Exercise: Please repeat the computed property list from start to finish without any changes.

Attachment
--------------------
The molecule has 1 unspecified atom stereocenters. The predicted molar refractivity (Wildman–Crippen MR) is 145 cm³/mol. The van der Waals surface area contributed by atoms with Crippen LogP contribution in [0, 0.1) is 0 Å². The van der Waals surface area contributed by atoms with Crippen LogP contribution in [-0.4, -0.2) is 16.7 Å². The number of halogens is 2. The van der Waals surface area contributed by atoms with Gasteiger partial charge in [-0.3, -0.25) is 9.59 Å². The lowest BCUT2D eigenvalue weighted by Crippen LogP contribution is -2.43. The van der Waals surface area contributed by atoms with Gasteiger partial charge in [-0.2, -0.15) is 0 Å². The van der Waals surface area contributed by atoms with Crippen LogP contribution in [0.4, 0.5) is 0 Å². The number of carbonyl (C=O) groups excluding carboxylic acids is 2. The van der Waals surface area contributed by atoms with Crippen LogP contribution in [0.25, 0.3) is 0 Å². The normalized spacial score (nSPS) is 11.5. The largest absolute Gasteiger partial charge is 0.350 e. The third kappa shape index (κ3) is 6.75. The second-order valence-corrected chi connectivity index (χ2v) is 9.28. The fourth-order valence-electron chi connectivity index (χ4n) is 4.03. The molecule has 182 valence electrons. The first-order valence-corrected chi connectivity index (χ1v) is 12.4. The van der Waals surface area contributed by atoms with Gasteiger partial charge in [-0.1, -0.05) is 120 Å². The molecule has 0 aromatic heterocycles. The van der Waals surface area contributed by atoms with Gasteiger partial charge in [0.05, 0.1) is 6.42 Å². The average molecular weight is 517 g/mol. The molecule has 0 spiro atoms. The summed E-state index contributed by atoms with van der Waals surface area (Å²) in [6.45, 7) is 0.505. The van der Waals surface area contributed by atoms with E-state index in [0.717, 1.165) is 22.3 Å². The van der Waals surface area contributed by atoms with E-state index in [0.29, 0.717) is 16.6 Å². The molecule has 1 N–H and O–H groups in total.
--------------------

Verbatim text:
The molecule has 1 unspecified atom stereocenters. The predicted molar refractivity (Wildman–Crippen MR) is 145 cm³/mol. The van der Waals surface area contributed by atoms with Crippen LogP contribution in [0, 0.1) is 0 Å². The van der Waals surface area contributed by atoms with Crippen LogP contribution in [-0.4, -0.2) is 16.7 Å². The number of halogens is 2. The van der Waals surface area contributed by atoms with Gasteiger partial charge in [-0.3, -0.25) is 9.59 Å². The lowest BCUT2D eigenvalue weighted by Crippen LogP contribution is -2.43. The van der Waals surface area contributed by atoms with Gasteiger partial charge in [-0.2, -0.15) is 0 Å². The van der Waals surface area contributed by atoms with Crippen LogP contribution in [0.4, 0.5) is 0 Å². The number of carbonyl (C=O) groups excluding carboxylic acids is 2. The van der Waals surface area contributed by atoms with Crippen LogP contribution in [0.25, 0.3) is 0 Å². The normalized spacial score (nSPS) is 11.5. The largest absolute Gasteiger partial charge is 0.350 e. The third kappa shape index (κ3) is 6.75. The second-order valence-corrected chi connectivity index (χ2v) is 9.28. The fourth-order valence-electron chi connectivity index (χ4n) is 4.03. The molecule has 182 valence electrons. The first-order valence-corrected chi connectivity index (χ1v) is 12.4. The van der Waals surface area contributed by atoms with Gasteiger partial charge in [-0.1, -0.05) is 120 Å². The molecule has 0 aromatic heterocycles. The van der Waals surface area contributed by atoms with Gasteiger partial charge in [0.05, 0.1) is 6.42 Å². The average molecular weight is 517 g/mol. The molecule has 0 spiro atoms. The summed E-state index contributed by atoms with van der Waals surface area (Å²) in [6.45, 7) is 0.505. The van der Waals surface area contributed by atoms with E-state index in [0.717, 1.165) is 22.3 Å². The van der Waals surface area contributed by atoms with E-state index in [0.29, 0.717) is 16.6 Å². The molecule has 1 N–H and O–H groups in total.